The doctors can carry out the SPECT scans with your child under sedation, under a general anaesthetic or without either of these. The doctors will have discussed this with you at your appointment before you come into hospital. The Ictal SPECT scan will usually take place on the Wednesday with the Inter-Ictal SPECT scan on the Friday. However, if your child is having the Ictal SPECT scan under general anaesthetic, we will usually arrange the Inter-Ictal SPECT scan for another visit.

The doctors will explain about the test in more detail, discuss any worries you may have and ask you to give permission for the test by signing a consent form. The doctors can carry out the tests with your child under sedation, under a general anaesthetic or without either of these. The doctors will have discussed this with you at your appointment before you come into hospital. If your child is having the test under sedation or a general anaesthetic, another doctor (anaesthetist) will discuss this with you.

If your child has any medical problems, for instance allergies, please tell the doctors about these. If your child has had any infectious diseases like chicken pox or head lice recently, please tell the doctors.

What does the test involve?

Before the test starts the doctor or nurse will put a cannula (a small plastic tube) into a vein in your child’s hand, so that they can inject the isotope more easily. The doctor or nurse can put some local anaesthetic cream on your child’s hand an hour beforehand. This will numb the skin so the cannula does not hurt so much. If your child is apprehensive or scared, please telephone us beforehand to discuss your concerns with our play specialist.

The Ictal SPECT scan

A nurse or doctor will inject the isotope into the cannula in your child’s hand during a seizure. They will then have a scan within about four hours. As the isotope has to be injected during a seizure, a nurse or doctor will be sitting with or near your child while they wait for a seizure. They will usually put aside about five hours for this test. If your child does not have a seizure within this time, the test may be rearranged for another day.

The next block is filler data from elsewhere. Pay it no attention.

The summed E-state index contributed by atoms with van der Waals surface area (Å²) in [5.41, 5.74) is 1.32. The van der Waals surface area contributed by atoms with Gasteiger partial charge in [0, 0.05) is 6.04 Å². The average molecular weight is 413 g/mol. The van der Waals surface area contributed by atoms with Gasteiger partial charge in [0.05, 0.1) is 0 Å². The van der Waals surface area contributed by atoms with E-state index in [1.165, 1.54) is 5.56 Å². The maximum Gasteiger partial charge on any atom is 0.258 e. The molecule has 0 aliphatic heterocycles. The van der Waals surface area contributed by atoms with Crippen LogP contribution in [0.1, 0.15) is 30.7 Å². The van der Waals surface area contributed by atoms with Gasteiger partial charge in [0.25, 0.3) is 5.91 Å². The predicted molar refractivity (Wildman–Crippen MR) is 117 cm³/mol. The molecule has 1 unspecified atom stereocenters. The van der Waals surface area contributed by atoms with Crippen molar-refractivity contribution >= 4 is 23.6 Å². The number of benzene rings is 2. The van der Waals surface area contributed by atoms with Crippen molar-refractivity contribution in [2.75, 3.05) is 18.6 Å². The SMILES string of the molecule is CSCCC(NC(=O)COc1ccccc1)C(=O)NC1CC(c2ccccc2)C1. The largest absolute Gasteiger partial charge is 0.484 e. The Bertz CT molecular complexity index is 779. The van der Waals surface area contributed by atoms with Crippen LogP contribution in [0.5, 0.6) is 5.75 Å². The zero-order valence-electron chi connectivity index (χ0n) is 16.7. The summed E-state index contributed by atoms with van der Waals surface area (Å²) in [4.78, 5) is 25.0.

The Inter-Ictal SPECT scan

A radiographer will inject some dye into the cannula in your child’s hand. They will then have a scan, lasting about 45 minutes, either immediately or after being sedated or given a general anaesthetic. 

What happens after the test?

If your child has had to reduce or stop taking anticonvulsant drugs, these will be started again. You will be able to take your child home once he or she has been back on full medication for 24 hours and the frequency of seizures is back to normal.

The doctors will pass on the results of the test at your next outpatient appointment.

Compiled by: 
The Epilepsy Surgery team and Radiology department in collaboration with the Child and Family Information Group.
Last review date: 
July 2012


Please note this is a generic GOSH information sheet. If you have specific questions about how this relates to your child, please ask your doctor. Please note this information may not necessarily reflect treatment at other hospitals.